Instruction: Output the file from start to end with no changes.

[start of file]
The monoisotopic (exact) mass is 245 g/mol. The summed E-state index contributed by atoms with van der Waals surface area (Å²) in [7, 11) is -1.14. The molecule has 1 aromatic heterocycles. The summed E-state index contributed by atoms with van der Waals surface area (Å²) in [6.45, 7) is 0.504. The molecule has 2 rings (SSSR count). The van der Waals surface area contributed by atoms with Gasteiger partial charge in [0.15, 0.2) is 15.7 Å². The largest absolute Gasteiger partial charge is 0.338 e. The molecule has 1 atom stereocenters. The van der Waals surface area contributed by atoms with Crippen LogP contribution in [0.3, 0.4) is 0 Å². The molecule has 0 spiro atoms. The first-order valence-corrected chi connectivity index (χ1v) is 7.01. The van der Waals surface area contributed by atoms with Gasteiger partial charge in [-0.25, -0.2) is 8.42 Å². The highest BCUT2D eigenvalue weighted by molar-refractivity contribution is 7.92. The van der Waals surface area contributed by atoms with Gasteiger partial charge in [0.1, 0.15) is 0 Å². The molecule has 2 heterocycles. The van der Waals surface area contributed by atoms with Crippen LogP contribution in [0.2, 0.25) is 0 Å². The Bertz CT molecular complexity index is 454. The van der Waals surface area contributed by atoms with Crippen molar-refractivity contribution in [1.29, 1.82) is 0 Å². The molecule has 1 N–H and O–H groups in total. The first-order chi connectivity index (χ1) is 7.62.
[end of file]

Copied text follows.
The monoisotopic (exact) mass is 245 g/mol. The summed E-state index contributed by atoms with van der Waals surface area (Å²) in [7, 11) is -1.14. The molecule has 1 aromatic heterocycles. The summed E-state index contributed by atoms with van der Waals surface area (Å²) in [6.45, 7) is 0.504. The molecule has 2 rings (SSSR count). The van der Waals surface area contributed by atoms with Gasteiger partial charge in [0.15, 0.2) is 15.7 Å². The largest absolute Gasteiger partial charge is 0.338 e. The molecule has 1 atom stereocenters. The van der Waals surface area contributed by atoms with Crippen LogP contribution in [0.3, 0.4) is 0 Å². The molecule has 0 spiro atoms. The first-order valence-corrected chi connectivity index (χ1v) is 7.01. The van der Waals surface area contributed by atoms with Gasteiger partial charge in [-0.25, -0.2) is 8.42 Å². The highest BCUT2D eigenvalue weighted by molar-refractivity contribution is 7.92. The van der Waals surface area contributed by atoms with Gasteiger partial charge in [0.1, 0.15) is 0 Å². The molecule has 2 heterocycles. The van der Waals surface area contributed by atoms with Crippen LogP contribution in [0.2, 0.25) is 0 Å². The Bertz CT molecular complexity index is 454. The van der Waals surface area contributed by atoms with Crippen molar-refractivity contribution in [1.29, 1.82) is 0 Å². The molecule has 1 N–H and O–H groups in total. The first-order chi connectivity index (χ1) is 7.62.